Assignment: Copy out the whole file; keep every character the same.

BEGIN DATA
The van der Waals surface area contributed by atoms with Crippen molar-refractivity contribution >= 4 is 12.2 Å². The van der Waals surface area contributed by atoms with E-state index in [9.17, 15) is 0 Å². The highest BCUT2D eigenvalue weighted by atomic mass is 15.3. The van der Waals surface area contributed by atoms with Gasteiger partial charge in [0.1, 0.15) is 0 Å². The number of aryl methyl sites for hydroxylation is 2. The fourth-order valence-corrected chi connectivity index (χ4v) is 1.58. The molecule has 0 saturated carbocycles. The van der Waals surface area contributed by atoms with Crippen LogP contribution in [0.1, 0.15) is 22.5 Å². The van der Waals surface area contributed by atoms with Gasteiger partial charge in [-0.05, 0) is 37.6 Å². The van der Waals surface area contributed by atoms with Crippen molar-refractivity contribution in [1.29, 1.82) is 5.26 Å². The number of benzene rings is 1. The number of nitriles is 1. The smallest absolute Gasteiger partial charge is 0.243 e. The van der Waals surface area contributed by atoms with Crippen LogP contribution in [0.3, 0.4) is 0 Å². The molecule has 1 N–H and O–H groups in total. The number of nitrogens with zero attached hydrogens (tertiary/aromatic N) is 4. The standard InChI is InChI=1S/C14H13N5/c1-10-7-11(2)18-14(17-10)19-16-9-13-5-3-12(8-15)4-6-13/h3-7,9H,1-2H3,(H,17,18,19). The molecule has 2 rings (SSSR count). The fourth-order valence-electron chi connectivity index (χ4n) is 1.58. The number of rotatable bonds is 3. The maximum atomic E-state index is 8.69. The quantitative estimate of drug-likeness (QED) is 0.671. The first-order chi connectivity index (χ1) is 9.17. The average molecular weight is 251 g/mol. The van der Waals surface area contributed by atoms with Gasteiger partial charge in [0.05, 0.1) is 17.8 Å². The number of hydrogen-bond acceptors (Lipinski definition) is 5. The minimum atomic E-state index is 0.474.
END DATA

The van der Waals surface area contributed by atoms with Crippen molar-refractivity contribution >= 4 is 12.2 Å². The van der Waals surface area contributed by atoms with E-state index in [9.17, 15) is 0 Å². The highest BCUT2D eigenvalue weighted by atomic mass is 15.3. The van der Waals surface area contributed by atoms with Gasteiger partial charge in [0.1, 0.15) is 0 Å². The number of aryl methyl sites for hydroxylation is 2. The fourth-order valence-corrected chi connectivity index (χ4v) is 1.58. The molecule has 0 saturated carbocycles. The van der Waals surface area contributed by atoms with Crippen LogP contribution in [0.1, 0.15) is 22.5 Å². The van der Waals surface area contributed by atoms with Gasteiger partial charge in [-0.05, 0) is 37.6 Å². The van der Waals surface area contributed by atoms with Crippen molar-refractivity contribution in [1.29, 1.82) is 5.26 Å². The number of benzene rings is 1. The number of nitriles is 1. The smallest absolute Gasteiger partial charge is 0.243 e. The van der Waals surface area contributed by atoms with Crippen LogP contribution in [0.3, 0.4) is 0 Å². The molecule has 1 N–H and O–H groups in total. The number of nitrogens with zero attached hydrogens (tertiary/aromatic N) is 4. The standard InChI is InChI=1S/C14H13N5/c1-10-7-11(2)18-14(17-10)19-16-9-13-5-3-12(8-15)4-6-13/h3-7,9H,1-2H3,(H,17,18,19). The molecule has 2 rings (SSSR count). The fourth-order valence-electron chi connectivity index (χ4n) is 1.58. The number of rotatable bonds is 3. The maximum atomic E-state index is 8.69. The quantitative estimate of drug-likeness (QED) is 0.671. The first-order chi connectivity index (χ1) is 9.17. The average molecular weight is 251 g/mol. The van der Waals surface area contributed by atoms with Gasteiger partial charge in [0.05, 0.1) is 17.8 Å². The number of hydrogen-bond acceptors (Lipinski definition) is 5. The minimum atomic E-state index is 0.474.